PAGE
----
Florida Senate Proposes New Casinos, Slot Machines

New bills to authorize large casinos have been introduced in the Florida Senate Gaming Committee, chaired by Senator Garrett Richter (l.). The three measures would legalize large integrated resorts, allow slots at horse and dog racetracks and a rodeo site, and set up a new gaming agency charged with regulating and controlling gaming in the Sunshine State.

Among the proposals to be taken up by the Florida legislature when it meets on Tuesday, March 4 will be three Senate bills that would allow two billion resort casinos–one each in Broward and Miami-Dade counties, depending on a voter referendum. The proposal also would allow slot machines at dog and horse racetracks in Palm Beach and Lee Counties and at a rodeo track in Gadsden County, and establish a new Department of Gaming Control, overseen by a five-member board appointed by the governor. The measures also allow the state’s 13 greyhound tracks to reduce the number of dograces offered. And, for the first time since dog racing became legal 80 years ago, track owners and trainers would be required to report dog injuries.

All of the changes would take effect this year, but the bills also propose a constitutional amendment to require voter approval for any future gambling expansion. Whether there are enough votes in the legislature to pass the bills remains unclear.

Senator Garrett Richter, chairman of the Senate Gaming Committee, said, “I thought this would be a very good starting line to have the discussion. I think the bill is composed of statutes and regulations that have the best interests of Florida in mind.” Richter added the sweeping legislation is designed to “reform the current patchwork of laws into an orderly structure.”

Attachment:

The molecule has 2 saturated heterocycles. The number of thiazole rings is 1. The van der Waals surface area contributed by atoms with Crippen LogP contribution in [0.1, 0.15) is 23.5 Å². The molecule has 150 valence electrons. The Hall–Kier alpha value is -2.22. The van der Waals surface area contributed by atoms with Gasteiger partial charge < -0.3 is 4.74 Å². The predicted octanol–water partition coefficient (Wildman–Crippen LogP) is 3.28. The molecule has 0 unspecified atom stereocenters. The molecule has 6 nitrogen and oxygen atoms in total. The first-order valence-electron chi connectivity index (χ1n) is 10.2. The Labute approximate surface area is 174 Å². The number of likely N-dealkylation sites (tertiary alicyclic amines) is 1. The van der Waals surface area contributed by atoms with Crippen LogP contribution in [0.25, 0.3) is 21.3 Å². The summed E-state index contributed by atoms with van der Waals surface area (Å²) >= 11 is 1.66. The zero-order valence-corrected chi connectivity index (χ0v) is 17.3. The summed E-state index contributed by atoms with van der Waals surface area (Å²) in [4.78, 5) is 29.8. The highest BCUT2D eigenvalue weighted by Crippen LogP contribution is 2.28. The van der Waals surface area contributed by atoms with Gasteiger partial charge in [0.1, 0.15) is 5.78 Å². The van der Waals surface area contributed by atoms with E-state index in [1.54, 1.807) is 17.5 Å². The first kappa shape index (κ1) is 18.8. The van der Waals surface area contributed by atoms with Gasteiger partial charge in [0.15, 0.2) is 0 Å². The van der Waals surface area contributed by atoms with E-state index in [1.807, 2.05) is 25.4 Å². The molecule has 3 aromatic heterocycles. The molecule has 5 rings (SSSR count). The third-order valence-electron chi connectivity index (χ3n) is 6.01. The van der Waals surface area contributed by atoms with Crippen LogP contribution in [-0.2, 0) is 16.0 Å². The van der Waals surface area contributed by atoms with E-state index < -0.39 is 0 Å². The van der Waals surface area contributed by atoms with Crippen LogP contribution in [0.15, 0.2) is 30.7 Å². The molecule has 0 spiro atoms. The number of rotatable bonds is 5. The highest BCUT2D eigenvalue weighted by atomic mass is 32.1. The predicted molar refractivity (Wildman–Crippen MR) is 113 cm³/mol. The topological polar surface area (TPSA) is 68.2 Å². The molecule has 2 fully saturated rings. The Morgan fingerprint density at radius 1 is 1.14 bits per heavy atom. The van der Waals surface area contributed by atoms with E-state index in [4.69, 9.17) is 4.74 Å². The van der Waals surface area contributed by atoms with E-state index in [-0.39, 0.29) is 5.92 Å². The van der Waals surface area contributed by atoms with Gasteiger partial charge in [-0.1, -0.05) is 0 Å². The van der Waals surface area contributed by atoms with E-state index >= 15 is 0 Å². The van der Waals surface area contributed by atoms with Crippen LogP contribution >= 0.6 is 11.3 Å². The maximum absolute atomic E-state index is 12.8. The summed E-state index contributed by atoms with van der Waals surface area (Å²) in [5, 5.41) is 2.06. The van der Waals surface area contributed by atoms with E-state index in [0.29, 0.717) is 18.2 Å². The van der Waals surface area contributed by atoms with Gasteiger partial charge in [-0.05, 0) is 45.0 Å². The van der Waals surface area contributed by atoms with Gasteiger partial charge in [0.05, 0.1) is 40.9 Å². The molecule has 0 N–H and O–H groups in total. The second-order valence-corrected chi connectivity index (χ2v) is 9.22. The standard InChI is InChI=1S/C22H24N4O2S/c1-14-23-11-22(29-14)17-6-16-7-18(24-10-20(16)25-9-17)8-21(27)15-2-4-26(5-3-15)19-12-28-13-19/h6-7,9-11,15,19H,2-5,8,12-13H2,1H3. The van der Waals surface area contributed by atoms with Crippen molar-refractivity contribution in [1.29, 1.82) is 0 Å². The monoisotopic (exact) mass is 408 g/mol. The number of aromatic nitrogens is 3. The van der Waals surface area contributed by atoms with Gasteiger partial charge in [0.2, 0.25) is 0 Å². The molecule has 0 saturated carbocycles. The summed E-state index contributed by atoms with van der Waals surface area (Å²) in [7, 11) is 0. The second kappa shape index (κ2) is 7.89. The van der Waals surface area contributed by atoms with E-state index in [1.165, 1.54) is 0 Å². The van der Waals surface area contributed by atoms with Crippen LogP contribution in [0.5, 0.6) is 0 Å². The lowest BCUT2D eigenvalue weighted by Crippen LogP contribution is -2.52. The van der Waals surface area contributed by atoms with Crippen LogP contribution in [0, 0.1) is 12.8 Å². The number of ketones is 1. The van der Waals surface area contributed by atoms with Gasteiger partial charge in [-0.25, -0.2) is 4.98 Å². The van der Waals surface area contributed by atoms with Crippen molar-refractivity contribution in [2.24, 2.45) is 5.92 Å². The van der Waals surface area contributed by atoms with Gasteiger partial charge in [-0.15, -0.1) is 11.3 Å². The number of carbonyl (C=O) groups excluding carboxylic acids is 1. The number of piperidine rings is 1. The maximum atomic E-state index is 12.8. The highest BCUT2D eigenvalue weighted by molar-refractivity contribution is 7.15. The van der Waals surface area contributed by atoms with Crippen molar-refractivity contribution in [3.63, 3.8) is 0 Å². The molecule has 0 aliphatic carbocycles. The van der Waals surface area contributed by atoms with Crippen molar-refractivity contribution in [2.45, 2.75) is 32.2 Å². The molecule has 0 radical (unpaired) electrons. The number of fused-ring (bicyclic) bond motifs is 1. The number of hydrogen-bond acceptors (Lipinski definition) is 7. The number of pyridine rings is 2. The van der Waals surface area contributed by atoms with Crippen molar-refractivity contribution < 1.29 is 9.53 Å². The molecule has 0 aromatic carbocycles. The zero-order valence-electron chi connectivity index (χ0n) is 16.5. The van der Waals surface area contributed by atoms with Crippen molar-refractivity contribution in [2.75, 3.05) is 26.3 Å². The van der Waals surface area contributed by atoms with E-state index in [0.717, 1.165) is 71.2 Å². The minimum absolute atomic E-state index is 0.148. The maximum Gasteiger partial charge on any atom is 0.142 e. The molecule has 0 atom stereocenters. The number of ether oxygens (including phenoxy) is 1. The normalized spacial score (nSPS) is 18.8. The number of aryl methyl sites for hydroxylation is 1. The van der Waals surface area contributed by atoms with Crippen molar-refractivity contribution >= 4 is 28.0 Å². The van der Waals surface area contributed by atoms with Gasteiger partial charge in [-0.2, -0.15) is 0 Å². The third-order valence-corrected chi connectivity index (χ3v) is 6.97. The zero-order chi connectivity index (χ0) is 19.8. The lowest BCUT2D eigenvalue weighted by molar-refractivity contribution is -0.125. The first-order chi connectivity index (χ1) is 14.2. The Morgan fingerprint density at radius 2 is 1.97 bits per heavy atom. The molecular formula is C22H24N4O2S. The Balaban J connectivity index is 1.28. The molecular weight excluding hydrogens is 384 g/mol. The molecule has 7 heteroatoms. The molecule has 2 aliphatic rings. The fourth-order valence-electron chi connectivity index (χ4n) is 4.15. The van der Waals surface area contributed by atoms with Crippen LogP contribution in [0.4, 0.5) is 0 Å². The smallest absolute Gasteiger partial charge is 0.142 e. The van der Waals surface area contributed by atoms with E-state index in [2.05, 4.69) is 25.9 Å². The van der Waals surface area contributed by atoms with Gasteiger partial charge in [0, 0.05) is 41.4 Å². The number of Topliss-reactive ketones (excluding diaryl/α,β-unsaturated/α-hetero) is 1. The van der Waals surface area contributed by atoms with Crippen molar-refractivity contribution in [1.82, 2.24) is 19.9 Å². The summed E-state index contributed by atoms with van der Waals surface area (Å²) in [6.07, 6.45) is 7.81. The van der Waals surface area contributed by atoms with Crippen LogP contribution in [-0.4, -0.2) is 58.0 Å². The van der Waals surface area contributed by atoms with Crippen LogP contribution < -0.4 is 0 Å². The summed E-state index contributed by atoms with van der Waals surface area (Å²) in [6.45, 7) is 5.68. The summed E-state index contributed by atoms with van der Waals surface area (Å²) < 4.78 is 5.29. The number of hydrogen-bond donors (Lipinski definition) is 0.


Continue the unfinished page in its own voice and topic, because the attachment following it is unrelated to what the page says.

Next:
Richter’s three proposed bills include the constitutional amendment, the destination casinos and gambling commission together and a public-record exemption for casinos from revealing proprietary confidential information when applying for a resort license. The bills do not address tax rates or blackjack for parimutuels.

Over at the House, Speaker Will Weatherford said he will not accept any gambling expansion unless Governor Rick Scott negotiates and signs a new compact with the Seminole Tribe of Florida, which currently has exclusive rights to blackjack and other table games and generates $230 million annually for the state in return. The governor’s staff members have met with tribe members but not with the Seminole’s lead negotiator Barry Richard.  My personal goal is to pass a constitutional amendment that gives the power and authority of expansion back to the people. Whatever the least amount of expansion that would have to be done to get that, I’m willing to talk about. We don’t know what that looks like yet.”

But the anti-casino group No Casinos has called the bill a “sell out” to gambling interests. No Casinos President John Sowinski said, “It’s Christmas in February for out-of-state gambling interests, and their entire wish list can be found in these bills. I have yet to find any major provision that isn’t there at the request of somebody in the gambling industry.”

The group recently premiered its documentary, “Pushing Luck,” at select Florida movie theatres and has shown it to legislators. The film focuses on the negative impact of voter-approved casinos in New Jersey in the late 1970s. “Our message to voters is that the social and economic costs of expanded gambling far outweigh any benefit. It’s a bad bet for Florida and we would end up as the losers. The only real winners would be the owners of the casinos,” Sowinski said.